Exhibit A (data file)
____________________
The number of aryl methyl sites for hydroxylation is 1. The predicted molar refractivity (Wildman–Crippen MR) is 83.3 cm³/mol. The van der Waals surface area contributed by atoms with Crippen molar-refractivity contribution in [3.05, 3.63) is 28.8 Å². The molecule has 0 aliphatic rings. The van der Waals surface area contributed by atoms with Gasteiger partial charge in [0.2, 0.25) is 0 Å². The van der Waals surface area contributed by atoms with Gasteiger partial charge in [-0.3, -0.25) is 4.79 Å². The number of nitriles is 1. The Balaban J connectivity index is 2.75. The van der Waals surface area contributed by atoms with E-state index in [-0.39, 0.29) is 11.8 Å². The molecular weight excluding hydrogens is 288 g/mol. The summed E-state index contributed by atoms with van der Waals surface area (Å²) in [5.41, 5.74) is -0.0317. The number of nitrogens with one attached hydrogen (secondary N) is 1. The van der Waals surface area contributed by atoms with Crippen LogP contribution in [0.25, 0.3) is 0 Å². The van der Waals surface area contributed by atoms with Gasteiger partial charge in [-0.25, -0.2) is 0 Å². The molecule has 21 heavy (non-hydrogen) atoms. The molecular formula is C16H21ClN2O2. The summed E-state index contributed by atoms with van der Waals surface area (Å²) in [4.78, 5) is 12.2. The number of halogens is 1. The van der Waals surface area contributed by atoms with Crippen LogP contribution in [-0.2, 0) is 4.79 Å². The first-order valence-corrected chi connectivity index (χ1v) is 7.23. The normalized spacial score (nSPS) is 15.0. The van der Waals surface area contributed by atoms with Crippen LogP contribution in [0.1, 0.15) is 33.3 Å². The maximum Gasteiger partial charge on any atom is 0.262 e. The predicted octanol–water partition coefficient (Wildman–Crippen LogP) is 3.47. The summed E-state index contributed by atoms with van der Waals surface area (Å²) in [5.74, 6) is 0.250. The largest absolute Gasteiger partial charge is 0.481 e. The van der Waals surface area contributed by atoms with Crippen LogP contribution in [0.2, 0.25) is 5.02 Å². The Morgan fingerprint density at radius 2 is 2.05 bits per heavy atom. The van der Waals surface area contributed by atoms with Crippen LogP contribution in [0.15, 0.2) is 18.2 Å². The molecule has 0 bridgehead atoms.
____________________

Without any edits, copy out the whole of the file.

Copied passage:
The number of aryl methyl sites for hydroxylation is 1. The predicted molar refractivity (Wildman–Crippen MR) is 83.3 cm³/mol. The van der Waals surface area contributed by atoms with Crippen molar-refractivity contribution in [3.05, 3.63) is 28.8 Å². The molecule has 0 aliphatic rings. The van der Waals surface area contributed by atoms with Gasteiger partial charge in [0.2, 0.25) is 0 Å². The van der Waals surface area contributed by atoms with Gasteiger partial charge in [-0.3, -0.25) is 4.79 Å². The number of nitriles is 1. The Balaban J connectivity index is 2.75. The van der Waals surface area contributed by atoms with E-state index in [-0.39, 0.29) is 11.8 Å². The molecular weight excluding hydrogens is 288 g/mol. The summed E-state index contributed by atoms with van der Waals surface area (Å²) in [5.41, 5.74) is -0.0317. The number of nitrogens with one attached hydrogen (secondary N) is 1. The van der Waals surface area contributed by atoms with Crippen LogP contribution in [0.25, 0.3) is 0 Å². The van der Waals surface area contributed by atoms with Gasteiger partial charge in [-0.25, -0.2) is 0 Å². The molecule has 21 heavy (non-hydrogen) atoms. The molecular formula is C16H21ClN2O2. The summed E-state index contributed by atoms with van der Waals surface area (Å²) in [4.78, 5) is 12.2. The number of halogens is 1. The van der Waals surface area contributed by atoms with Crippen LogP contribution in [-0.2, 0) is 4.79 Å². The first-order valence-corrected chi connectivity index (χ1v) is 7.23. The normalized spacial score (nSPS) is 15.0. The van der Waals surface area contributed by atoms with Crippen LogP contribution in [0.1, 0.15) is 33.3 Å². The maximum Gasteiger partial charge on any atom is 0.262 e. The predicted octanol–water partition coefficient (Wildman–Crippen LogP) is 3.47. The summed E-state index contributed by atoms with van der Waals surface area (Å²) in [5.74, 6) is 0.250. The largest absolute Gasteiger partial charge is 0.481 e. The van der Waals surface area contributed by atoms with Crippen LogP contribution in [0.2, 0.25) is 5.02 Å². The Morgan fingerprint density at radius 2 is 2.05 bits per heavy atom. The van der Waals surface area contributed by atoms with Crippen LogP contribution in [0.15, 0.2) is 18.2 Å². The molecule has 0 bridgehead atoms.